Can the Easter Island’s indigenous Rapanui win the battle for independence from Chile to protect their land and culture?
Centuries ago, the Rapanui, a people of Polynesian descent, faced the threat of extinction as the island was on the brink of ecological collapse. In 1888, Chile annexed the South Pacific Island but until 1953 it allowed a Scottish company to manage the island as a giant sheep ranch. While the sheep roamed freely, the Rapanui were confined to the town. They revolted in 1964, obtaining Chilean citizenship and the right to elect their own mayor.
Now, Chilean colonisers are threatening to wipe the indigenous culture out of existence. A wave of recent immigration to the South Pacific Island means that two out of every three inhabitants are from mainland Chile.
The government of Chile says it is committed to a four-year, $60million-development plan for the island.New luxury hotels are wooing rich Chileans into town, a glimpse of what critics say will foster an income gap.Chilean migrants come to the island in part because of tax exemption. Tourists and mainland Chileans flock to Easter Island to enjoy the beaches on one of the world’s most remote islands.
But among the Rapanui people, calls for independence are growing louder and protests in the past year have turned bitter and violent.
Inspired by a wave of Polynesian islands obtaining certain degrees of political autonomy, the Rapanui are demanding rights to govern their land. Leviante Araki, president of the self-styled Rapa Nui Parliament, a pro-independence organisation, has challenged Chilean rule and is taking the fight to the mainland courts to seek independence.
Last year, the Rapa Nui Parliament “crowned” Valentino Riroroko Tuki, the 81-year-old grandson of the last monarch, as the new king, an indication to Chile that it wants to void the annexation treaty. The 1888 treaty, the Rapa Nui Parliament says, removed the Rapanui from their ancestral land and confined their movements.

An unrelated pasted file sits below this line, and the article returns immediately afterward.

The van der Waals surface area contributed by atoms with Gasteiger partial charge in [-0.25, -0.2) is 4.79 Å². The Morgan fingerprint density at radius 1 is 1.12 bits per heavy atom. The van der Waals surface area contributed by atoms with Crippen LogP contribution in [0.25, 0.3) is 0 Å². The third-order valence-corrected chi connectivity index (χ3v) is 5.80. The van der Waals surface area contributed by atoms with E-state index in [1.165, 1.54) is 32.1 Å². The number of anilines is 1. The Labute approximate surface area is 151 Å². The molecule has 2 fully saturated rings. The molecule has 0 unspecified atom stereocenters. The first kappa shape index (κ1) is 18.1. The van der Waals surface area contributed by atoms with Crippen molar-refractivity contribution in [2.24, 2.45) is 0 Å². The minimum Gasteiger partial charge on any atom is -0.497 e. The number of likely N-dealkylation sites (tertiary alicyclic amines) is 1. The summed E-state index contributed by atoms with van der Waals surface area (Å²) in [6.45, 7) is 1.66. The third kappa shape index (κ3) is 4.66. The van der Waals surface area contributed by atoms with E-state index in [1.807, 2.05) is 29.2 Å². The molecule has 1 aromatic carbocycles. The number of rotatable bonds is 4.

The Rapanui want better healthcare, proper basic infrastructure like water and electricity and preservation of their culture. And they are taking their cause to the international level.
Rapanui squatters like Lorenzo Tepano, a fisherman who with his wife, lives in a wooden shack in the Rapa Nui National Park, refuses to move. He wants to stay in what he claims is his own land.
In 2010, the dissension came to a head when Chilean security forces violently evicted the prominent Hitorangi clan and Tuko Tuki clan who had occupied buildings and sites, claiming the land belongs to them. Armed Chilean troops and police reportedly opened fire on unarmed Rapanui civilians and left protesters with blood-stained wounds. The captured images drew admonition from the United Nations over the use of force to resolve the island’s problems. But the Chilean president defended the evictions saying that the forces did the necessary to maintain public order.
However, not all Rapanui are supporting the movement. Alberto Hotus, the head of the Council of Elders, maintains that the islanders depend on Chile for food, telecommunications and health care.
“If we cut ties to Chile, we will return to eating pasture,” he says.
Carlos Llancaqueo, Chile’s commissioner to Easter Island, is cautious in his approach, saying that the authorities are preparing proposals to give the Rapanui more control over the land’s finances. He also says that officials are moving ahead to improve the power grid, portable water systems and education in both the Rapanui language and Spanish.
So, will the Rapanui win the fight against the Chilean colonisers?
101 East looks at the Rapanui struggle to reclaim the right to govern their own land.
See the 25 minutes video in the original link: